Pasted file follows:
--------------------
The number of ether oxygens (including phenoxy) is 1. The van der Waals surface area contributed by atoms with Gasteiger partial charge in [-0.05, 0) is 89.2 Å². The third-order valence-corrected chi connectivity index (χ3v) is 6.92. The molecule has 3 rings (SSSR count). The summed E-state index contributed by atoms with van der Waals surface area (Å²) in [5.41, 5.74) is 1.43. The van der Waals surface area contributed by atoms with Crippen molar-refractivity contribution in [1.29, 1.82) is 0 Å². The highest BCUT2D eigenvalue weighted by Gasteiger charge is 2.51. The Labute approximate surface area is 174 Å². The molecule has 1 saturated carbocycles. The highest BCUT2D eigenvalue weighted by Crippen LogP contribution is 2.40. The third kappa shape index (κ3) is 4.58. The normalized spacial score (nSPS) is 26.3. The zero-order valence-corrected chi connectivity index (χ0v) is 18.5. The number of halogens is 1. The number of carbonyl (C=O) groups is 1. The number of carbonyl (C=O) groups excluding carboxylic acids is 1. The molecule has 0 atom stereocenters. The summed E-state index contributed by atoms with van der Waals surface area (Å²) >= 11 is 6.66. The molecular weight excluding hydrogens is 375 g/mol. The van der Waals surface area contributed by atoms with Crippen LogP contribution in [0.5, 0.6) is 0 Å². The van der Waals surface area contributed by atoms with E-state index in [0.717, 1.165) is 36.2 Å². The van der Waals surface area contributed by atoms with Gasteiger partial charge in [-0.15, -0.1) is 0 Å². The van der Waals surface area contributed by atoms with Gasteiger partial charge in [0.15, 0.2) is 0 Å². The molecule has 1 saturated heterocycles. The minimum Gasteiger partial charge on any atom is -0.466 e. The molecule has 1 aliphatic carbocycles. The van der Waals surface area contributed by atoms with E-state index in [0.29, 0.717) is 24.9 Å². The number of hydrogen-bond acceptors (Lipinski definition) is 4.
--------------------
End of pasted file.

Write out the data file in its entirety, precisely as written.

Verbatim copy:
The number of ether oxygens (including phenoxy) is 1. The van der Waals surface area contributed by atoms with Gasteiger partial charge in [-0.05, 0) is 89.2 Å². The third-order valence-corrected chi connectivity index (χ3v) is 6.92. The molecule has 3 rings (SSSR count). The summed E-state index contributed by atoms with van der Waals surface area (Å²) in [5.41, 5.74) is 1.43. The van der Waals surface area contributed by atoms with Crippen molar-refractivity contribution in [1.29, 1.82) is 0 Å². The highest BCUT2D eigenvalue weighted by Gasteiger charge is 2.51. The Labute approximate surface area is 174 Å². The molecule has 1 saturated carbocycles. The highest BCUT2D eigenvalue weighted by Crippen LogP contribution is 2.40. The third kappa shape index (κ3) is 4.58. The normalized spacial score (nSPS) is 26.3. The zero-order valence-corrected chi connectivity index (χ0v) is 18.5. The number of halogens is 1. The number of carbonyl (C=O) groups is 1. The number of carbonyl (C=O) groups excluding carboxylic acids is 1. The molecule has 0 atom stereocenters. The summed E-state index contributed by atoms with van der Waals surface area (Å²) >= 11 is 6.66. The molecular weight excluding hydrogens is 375 g/mol. The van der Waals surface area contributed by atoms with Crippen LogP contribution in [0.5, 0.6) is 0 Å². The van der Waals surface area contributed by atoms with E-state index in [0.717, 1.165) is 36.2 Å². The van der Waals surface area contributed by atoms with Gasteiger partial charge in [-0.15, -0.1) is 0 Å². The van der Waals surface area contributed by atoms with Gasteiger partial charge in [0.15, 0.2) is 0 Å². The molecule has 1 saturated heterocycles. The minimum Gasteiger partial charge on any atom is -0.466 e. The molecule has 1 aliphatic carbocycles. The van der Waals surface area contributed by atoms with E-state index in [0.29, 0.717) is 24.9 Å². The number of hydrogen-bond acceptors (Lipinski definition) is 4.